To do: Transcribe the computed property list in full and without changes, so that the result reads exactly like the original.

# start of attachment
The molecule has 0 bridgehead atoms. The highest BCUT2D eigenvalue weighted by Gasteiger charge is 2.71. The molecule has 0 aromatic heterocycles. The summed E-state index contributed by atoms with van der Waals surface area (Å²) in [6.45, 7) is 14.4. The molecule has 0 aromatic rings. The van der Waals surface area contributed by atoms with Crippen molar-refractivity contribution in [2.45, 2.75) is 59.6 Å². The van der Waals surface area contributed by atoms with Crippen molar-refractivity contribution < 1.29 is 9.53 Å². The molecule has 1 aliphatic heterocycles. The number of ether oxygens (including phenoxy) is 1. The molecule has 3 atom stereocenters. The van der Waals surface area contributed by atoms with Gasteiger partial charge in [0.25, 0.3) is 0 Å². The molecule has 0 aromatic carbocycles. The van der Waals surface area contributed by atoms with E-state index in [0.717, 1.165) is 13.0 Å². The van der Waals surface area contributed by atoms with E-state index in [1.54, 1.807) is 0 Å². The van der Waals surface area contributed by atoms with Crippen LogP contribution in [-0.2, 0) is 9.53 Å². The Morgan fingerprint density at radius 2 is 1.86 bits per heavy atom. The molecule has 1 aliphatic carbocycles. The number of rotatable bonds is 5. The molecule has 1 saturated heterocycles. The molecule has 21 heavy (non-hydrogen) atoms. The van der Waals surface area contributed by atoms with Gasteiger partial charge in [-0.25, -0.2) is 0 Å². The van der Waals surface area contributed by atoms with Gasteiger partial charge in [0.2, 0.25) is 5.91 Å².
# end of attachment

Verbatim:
The molecule has 0 bridgehead atoms. The highest BCUT2D eigenvalue weighted by Gasteiger charge is 2.71. The molecule has 0 aromatic heterocycles. The summed E-state index contributed by atoms with van der Waals surface area (Å²) in [6.45, 7) is 14.4. The molecule has 0 aromatic rings. The van der Waals surface area contributed by atoms with Crippen molar-refractivity contribution in [2.45, 2.75) is 59.6 Å². The van der Waals surface area contributed by atoms with Crippen molar-refractivity contribution < 1.29 is 9.53 Å². The molecule has 1 aliphatic heterocycles. The number of ether oxygens (including phenoxy) is 1. The molecule has 3 atom stereocenters. The van der Waals surface area contributed by atoms with Gasteiger partial charge in [0.25, 0.3) is 0 Å². The molecule has 0 aromatic carbocycles. The van der Waals surface area contributed by atoms with E-state index in [0.717, 1.165) is 13.0 Å². The van der Waals surface area contributed by atoms with E-state index in [1.54, 1.807) is 0 Å². The van der Waals surface area contributed by atoms with Crippen LogP contribution in [-0.2, 0) is 9.53 Å². The Morgan fingerprint density at radius 2 is 1.86 bits per heavy atom. The molecule has 1 aliphatic carbocycles. The number of rotatable bonds is 5. The molecule has 1 saturated heterocycles. The molecule has 21 heavy (non-hydrogen) atoms. The van der Waals surface area contributed by atoms with Gasteiger partial charge in [-0.25, -0.2) is 0 Å². The van der Waals surface area contributed by atoms with Gasteiger partial charge in [0.2, 0.25) is 5.91 Å².